Modified ACT and CART in severe aphasia
Ball, Angel and de Riesthal, Michael and Breeding, Victoria E. and Mendoza, Diana E.
Modified ACT and CART in severe aphasia. Aphasiology, 25(6-7), 2011, pages 836-848.
This is the latest version of this eprint.
Background: Anagram and Copy Treatment (ACT) and Copy and Recall Treatment (CART) have been shown to improve written communication for those with severe aphasia (Beeson, 1999; Beeson, Hirsch, & Rewega, 2002; Beeson, Rising, & Volk, 2003). More recently, the addition of a spoken repetition component to the CART programme has been suggested to enhance oral naming in moderate aphasia (Beeson & Egnor, 2006; Wright, Marshall, Wilson, & Page, 2008) and in cases with co-existing apraxia of speech (AOS) (de Riesthal, 2007). No studies have investigated the use of a modified ACT and CART with spoken repetition in individuals with severe aphasia and AOS.
Aims: The purpose of the study was to examine ACT and CART modified with spoken naming repetition, using visual and auditory stimuli in the ACT sessions and home practice videos in the CART sessions, for individuals with severe aphasia.
Methods & Procedures: Three individuals, RC, AC, and MJ, with severe aphasia and coexisting AOS post left middle cerebral artery strokes participated in a 3-month programme. Participants were enrolled in modified ACT and CART with spoken repetition of the target word. For the CART programme a video was created for each word in a treatment set to facilitate repetition in the home practice programme. Probes of spoken and written performance were obtained at the onset of each session, and during baseline, treatment, and follow-up maintenance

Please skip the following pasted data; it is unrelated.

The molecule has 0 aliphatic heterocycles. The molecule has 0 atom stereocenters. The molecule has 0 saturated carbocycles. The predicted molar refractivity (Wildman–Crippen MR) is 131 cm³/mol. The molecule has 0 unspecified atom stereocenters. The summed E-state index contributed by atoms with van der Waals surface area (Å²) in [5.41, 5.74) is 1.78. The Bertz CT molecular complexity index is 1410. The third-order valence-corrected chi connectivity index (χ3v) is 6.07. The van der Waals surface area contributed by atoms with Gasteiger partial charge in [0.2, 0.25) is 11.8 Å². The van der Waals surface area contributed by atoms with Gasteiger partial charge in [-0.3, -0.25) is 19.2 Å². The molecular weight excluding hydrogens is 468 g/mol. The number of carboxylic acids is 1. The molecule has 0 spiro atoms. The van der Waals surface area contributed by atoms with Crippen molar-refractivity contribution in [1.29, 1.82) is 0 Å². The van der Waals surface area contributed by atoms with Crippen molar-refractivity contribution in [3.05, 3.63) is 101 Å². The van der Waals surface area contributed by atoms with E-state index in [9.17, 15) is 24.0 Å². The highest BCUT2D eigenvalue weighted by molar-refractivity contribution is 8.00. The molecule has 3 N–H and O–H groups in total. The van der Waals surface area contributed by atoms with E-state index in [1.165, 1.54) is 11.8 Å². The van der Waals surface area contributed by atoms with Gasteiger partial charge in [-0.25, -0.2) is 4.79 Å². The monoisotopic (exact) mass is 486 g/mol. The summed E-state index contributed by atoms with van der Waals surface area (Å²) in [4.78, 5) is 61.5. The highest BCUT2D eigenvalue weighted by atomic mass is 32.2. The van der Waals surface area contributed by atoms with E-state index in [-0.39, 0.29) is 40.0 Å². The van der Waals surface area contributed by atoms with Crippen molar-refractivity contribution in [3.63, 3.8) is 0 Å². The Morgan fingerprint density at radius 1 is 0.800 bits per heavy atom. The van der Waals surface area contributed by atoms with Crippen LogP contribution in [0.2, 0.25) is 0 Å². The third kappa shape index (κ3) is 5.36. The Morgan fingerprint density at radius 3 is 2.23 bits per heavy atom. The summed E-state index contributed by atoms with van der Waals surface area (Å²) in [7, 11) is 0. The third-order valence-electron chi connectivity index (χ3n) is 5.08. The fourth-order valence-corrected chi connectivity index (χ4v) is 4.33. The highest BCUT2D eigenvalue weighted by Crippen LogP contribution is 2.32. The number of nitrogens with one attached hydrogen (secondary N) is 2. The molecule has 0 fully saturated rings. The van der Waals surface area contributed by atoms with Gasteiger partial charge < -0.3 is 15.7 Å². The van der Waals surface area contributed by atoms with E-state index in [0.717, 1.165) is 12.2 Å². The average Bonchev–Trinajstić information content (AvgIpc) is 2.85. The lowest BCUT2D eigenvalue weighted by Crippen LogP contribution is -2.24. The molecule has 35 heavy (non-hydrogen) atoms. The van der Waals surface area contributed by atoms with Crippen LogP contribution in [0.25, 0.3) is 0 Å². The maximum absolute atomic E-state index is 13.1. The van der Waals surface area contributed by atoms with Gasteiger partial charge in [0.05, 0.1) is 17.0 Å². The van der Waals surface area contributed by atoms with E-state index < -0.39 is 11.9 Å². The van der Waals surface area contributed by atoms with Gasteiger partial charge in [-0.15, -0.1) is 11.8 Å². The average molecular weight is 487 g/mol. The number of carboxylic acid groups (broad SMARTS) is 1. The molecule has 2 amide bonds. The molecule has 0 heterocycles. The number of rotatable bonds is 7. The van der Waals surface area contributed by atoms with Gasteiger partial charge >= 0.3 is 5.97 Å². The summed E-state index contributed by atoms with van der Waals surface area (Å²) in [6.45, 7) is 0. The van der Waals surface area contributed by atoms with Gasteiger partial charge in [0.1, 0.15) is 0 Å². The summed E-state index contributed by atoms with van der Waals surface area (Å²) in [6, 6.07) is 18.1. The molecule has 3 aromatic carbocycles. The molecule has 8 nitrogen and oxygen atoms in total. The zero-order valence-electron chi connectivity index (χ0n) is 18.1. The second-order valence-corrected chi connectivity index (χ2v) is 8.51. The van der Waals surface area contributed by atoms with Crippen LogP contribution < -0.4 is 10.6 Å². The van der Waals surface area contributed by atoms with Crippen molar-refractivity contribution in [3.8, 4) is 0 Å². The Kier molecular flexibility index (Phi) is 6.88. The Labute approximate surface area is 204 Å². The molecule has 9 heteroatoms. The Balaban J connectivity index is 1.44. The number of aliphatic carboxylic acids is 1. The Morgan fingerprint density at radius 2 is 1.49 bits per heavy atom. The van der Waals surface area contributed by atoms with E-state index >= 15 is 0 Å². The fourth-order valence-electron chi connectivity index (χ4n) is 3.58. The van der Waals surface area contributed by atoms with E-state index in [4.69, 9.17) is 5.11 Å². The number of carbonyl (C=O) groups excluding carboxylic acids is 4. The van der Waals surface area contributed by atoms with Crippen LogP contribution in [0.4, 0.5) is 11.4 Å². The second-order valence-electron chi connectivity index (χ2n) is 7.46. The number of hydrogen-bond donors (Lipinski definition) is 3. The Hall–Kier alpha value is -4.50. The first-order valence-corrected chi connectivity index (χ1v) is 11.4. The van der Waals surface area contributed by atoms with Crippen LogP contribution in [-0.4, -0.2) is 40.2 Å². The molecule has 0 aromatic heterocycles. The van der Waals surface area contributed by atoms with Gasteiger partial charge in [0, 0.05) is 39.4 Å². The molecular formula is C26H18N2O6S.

Outcomes & Results: All participants improved in their ability to write the treatment stimuli. A 5-point scoring system (Helm-Estabrooks & Albert, 2003) was a more sensitive tool than the traditional binary scoring. None of the participants improved in the spoken naming condition with task stimuli. Mild improvement was noted in comparing pre- and post-test naming for MJ.
Conclusions: Our study supports evidence that ACT and CART may improve written naming skills in persons with severe aphasia. The inclusion of spoken repetition in the home practice CART programme may not be appropriate for cases with severe aphasia with AOS. However, further research using the technique with moderate aphasia with AOS may reveal that the technique of practice with auditory and visual stimuli is beneficial. The ease of using digital video tools with computer or augmentative devices has exciting and practical clinical application.
|EPrint Type:||Journal (Paginated)|
|Keywords:||Spoken repetition; Written naming; Spoken naming; Anagram and Copy Treatment (ACT) and Copy and Recall Treatment (CART); Video technology; Severe aphasia|
|Conference:||Clinical Aphasiology Conference: Clinical Aphasiology Conference (2010 : 40th : Isle of Palms, SC : May 23-27, 2010)|
|DOI or Unique Handle:||10.1080/02687038.2010.544320|
|Additional Information:||Access to the full text is subject to the publisher's access restrictions.|
Available Versions of this Item
- Use of video technology for verbal repetition in modified ACT and CART (deposited 19 November 2010)
- Modified ACT and CART in severe aphasia (deposited 20 June 2011) [Currently Displayed]